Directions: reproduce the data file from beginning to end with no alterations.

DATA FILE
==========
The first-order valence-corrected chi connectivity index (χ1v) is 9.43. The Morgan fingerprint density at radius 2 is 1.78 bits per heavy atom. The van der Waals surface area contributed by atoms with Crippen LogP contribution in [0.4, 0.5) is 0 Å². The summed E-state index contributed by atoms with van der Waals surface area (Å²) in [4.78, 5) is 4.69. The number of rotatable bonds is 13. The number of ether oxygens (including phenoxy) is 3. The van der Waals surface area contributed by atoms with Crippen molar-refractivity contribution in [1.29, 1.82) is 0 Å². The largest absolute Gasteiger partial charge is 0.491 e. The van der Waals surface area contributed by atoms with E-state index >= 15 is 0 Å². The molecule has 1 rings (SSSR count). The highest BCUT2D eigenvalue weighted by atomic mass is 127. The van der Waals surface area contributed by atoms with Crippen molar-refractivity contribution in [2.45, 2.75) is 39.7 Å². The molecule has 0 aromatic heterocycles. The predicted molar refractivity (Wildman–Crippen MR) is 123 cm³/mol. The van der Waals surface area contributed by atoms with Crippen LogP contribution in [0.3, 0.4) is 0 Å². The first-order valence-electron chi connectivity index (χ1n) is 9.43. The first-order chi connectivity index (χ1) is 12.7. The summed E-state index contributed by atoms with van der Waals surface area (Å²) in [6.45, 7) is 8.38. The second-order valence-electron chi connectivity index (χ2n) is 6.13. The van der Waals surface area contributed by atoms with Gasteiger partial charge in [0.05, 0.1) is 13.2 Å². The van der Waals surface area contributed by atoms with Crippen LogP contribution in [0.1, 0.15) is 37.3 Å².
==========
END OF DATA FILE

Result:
The first-order valence-corrected chi connectivity index (χ1v) is 9.43. The Morgan fingerprint density at radius 2 is 1.78 bits per heavy atom. The van der Waals surface area contributed by atoms with Crippen LogP contribution in [0.4, 0.5) is 0 Å². The summed E-state index contributed by atoms with van der Waals surface area (Å²) in [4.78, 5) is 4.69. The number of rotatable bonds is 13. The number of ether oxygens (including phenoxy) is 3. The van der Waals surface area contributed by atoms with Crippen molar-refractivity contribution in [1.29, 1.82) is 0 Å². The largest absolute Gasteiger partial charge is 0.491 e. The van der Waals surface area contributed by atoms with E-state index >= 15 is 0 Å². The molecule has 1 rings (SSSR count). The highest BCUT2D eigenvalue weighted by atomic mass is 127. The van der Waals surface area contributed by atoms with Crippen molar-refractivity contribution in [2.45, 2.75) is 39.7 Å². The molecule has 0 aromatic heterocycles. The predicted molar refractivity (Wildman–Crippen MR) is 123 cm³/mol. The van der Waals surface area contributed by atoms with Crippen LogP contribution in [0.3, 0.4) is 0 Å². The first-order valence-electron chi connectivity index (χ1n) is 9.43. The first-order chi connectivity index (χ1) is 12.7. The summed E-state index contributed by atoms with van der Waals surface area (Å²) in [6.45, 7) is 8.38. The second-order valence-electron chi connectivity index (χ2n) is 6.13. The van der Waals surface area contributed by atoms with Gasteiger partial charge in [0.05, 0.1) is 13.2 Å². The van der Waals surface area contributed by atoms with Crippen LogP contribution in [0.1, 0.15) is 37.3 Å².